A longtime admirer of the Eden Network, a group of youth ministries operated by the Message Trust in Manchester, Sutherland has recently become chairman of this social action organization, which appoints youth and community workers to live and work in deprived housing projects.
The Eden Network was birthed out of the work of evangelist Andy Hawthorne, founder of the Message Trust, which impacted ’90s youth with the dance band World Wide Message Tribe. The network’s holistic blend of spiritual gifts and its service to the poor aligns them with such groups as the late John Wimber’s Vineyard movement, known for mixing charismatic ministry and social concern.
Eden London’s regional director, Daniel Haigh, summed up the group’s approach this way: “It’s the Bible in one hand and a newspaper in the other and the Holy Spirit behind us.”
Launched in 2010, Eden London is making what Sutherland describes as “rapid progress,” with teams in four communities in North, East and West London. Twenty-five team members operate by earning a living as teachers, designers or administrators. But they’re united in their commitment to work long-term in their neighborhoods.
The group faces its share of challenges amid London’s diverse social landscape. Members of Eden Dalgarno in West London, for example, work in extreme poverty in comfortable Kensington. “There are many men here in their early to mid-20s who never had an education and who now see no options for work,” says team leader Graham Stevenson. Another team plans to reach a poor housing project next to wealthy Notting Hill. Unlike its rich neighbor, the Brunel Estate has struggled to shake a reputation that includes anti-social behavior, prostitution and drug dealing.
Yet positive stories also emerge from the teams: truancy reduction in a high school, a “good neighbor” award scheme, weekly Sunday dinners that bring families together and a youth training program. “This is where people are moving into local communities and becoming part of the process of transformation from the inside out,” Sutherland told interviewers.
Sutherland, 42, attends the charismatic Anglican congregation of ChristChurch Fulham and has admired the Eden Network’s work for 10 years. In his professional capacity as a senior police officer, he works with all faith communities in this multicultural capital. He also speaks at conferences by Holy Trinity Brompton, the charismatic Anglican church that birthed the world-renowned Alpha course, which offers spiritual enquirers a forum for questions of faith.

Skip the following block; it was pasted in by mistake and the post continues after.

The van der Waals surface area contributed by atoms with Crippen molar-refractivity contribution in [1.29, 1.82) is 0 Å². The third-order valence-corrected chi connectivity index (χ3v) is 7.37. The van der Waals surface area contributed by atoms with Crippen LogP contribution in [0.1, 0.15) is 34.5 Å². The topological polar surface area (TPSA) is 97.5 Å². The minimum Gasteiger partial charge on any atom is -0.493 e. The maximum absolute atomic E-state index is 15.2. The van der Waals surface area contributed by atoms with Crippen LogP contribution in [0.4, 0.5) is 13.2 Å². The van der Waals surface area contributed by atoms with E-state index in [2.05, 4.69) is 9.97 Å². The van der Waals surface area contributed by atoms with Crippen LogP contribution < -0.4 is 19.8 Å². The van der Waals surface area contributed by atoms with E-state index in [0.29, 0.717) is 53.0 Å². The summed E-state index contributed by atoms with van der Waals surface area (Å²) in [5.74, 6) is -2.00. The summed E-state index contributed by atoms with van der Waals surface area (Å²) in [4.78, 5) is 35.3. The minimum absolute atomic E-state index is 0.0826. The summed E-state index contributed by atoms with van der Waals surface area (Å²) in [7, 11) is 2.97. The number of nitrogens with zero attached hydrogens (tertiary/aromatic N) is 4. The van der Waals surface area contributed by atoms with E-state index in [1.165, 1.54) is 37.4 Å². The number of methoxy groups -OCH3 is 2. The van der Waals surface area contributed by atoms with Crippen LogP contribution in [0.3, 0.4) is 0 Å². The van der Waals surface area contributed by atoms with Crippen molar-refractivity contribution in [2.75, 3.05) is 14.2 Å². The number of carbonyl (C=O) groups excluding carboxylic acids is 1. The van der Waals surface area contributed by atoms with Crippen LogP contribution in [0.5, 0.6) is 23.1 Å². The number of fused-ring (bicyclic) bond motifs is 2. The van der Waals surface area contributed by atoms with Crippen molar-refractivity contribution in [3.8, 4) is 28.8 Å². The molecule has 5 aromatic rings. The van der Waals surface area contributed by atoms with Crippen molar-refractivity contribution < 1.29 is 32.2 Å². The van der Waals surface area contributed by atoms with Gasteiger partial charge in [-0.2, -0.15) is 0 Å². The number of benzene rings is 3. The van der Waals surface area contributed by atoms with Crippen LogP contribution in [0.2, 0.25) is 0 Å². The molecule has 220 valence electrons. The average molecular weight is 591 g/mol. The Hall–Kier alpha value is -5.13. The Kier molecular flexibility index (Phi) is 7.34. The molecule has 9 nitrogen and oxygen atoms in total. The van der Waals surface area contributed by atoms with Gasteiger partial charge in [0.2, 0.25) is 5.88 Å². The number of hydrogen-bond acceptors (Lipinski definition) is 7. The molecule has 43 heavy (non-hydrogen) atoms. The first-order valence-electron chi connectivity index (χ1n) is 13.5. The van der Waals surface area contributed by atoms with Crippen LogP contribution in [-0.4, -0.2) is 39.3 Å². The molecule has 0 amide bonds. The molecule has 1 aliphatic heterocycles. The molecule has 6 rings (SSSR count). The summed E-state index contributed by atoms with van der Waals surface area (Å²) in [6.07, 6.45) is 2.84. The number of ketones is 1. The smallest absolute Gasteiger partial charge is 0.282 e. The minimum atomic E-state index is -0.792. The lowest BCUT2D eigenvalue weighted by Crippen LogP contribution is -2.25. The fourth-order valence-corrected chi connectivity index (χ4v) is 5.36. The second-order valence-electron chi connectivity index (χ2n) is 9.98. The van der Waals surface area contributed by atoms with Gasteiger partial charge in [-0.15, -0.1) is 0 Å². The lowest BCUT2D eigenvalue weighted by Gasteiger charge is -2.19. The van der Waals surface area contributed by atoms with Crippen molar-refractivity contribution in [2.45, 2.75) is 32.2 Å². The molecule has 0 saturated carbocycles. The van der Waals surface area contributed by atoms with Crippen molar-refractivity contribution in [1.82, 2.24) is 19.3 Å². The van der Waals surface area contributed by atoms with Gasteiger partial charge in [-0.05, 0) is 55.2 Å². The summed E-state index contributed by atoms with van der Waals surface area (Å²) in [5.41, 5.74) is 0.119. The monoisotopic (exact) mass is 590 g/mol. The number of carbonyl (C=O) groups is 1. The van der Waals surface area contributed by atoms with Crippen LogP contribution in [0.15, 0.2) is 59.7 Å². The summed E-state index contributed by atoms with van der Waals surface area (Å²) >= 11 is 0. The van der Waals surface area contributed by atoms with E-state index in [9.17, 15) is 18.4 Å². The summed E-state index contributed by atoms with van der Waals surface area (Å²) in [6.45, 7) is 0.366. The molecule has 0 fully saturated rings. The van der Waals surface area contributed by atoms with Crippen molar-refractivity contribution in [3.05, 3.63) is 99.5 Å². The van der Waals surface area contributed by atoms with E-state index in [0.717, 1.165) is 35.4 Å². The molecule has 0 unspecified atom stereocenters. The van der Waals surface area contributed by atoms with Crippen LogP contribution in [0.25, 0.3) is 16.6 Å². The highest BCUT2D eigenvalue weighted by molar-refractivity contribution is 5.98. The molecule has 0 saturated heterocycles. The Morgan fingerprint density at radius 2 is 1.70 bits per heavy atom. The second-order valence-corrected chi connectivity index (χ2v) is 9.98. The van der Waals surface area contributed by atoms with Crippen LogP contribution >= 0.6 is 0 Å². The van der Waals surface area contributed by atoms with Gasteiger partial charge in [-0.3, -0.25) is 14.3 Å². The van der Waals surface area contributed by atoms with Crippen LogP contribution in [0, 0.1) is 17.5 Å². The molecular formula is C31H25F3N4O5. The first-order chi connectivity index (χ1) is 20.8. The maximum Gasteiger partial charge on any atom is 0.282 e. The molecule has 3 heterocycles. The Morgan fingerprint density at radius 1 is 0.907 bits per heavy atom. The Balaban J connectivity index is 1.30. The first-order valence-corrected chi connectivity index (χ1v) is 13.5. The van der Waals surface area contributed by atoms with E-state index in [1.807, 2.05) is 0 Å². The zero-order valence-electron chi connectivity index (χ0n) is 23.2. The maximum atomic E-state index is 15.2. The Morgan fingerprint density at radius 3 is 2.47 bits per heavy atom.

Recently appointed borough commander of Southwark, one of London’s oldest districts, Sutherland is part of the Christian Police Association. But he’s keen to work with anyone on community transformation—even TV stations.
In 2008, with the social concern charity XLP, he thought of turning an old police riot van into a community vehicle. They pitched the idea to MTV’s popular show Pimp My Ride. “Astonishingly, they agreed!” Sutherland recalls.
Bull bars, a protective windscreen cage and blue flashing lights were replaced with carbon fiber and white leather fittings. The van now houses a recording studio with a mixing desk, laptops, a video camera and a soundproof booth. “It’s doing an amazing job in some very challenging neighborhoods,” Sutherland explains. Instead of running away, as they’d normally react, young people run toward this riot van. “There’s a lovely symbolism there,” he adds.
Once nicknamed “John the Baptist” for of his faith, Sutherland promotes prayer as well as action for transforming towns and cities—“praying for the peace of Jerusalem,” as he puts it.
“Policing is a stunning job for a Christian,” Sutherland says with a smile. “It’s things like finding the lost, helping the helpless and seeking justice on behalf of those who’ve been unable to find it for themselves. It’s comforting those who are mourning. ... There’s a DNA—an essence—that I would go so far as to say is biblical.”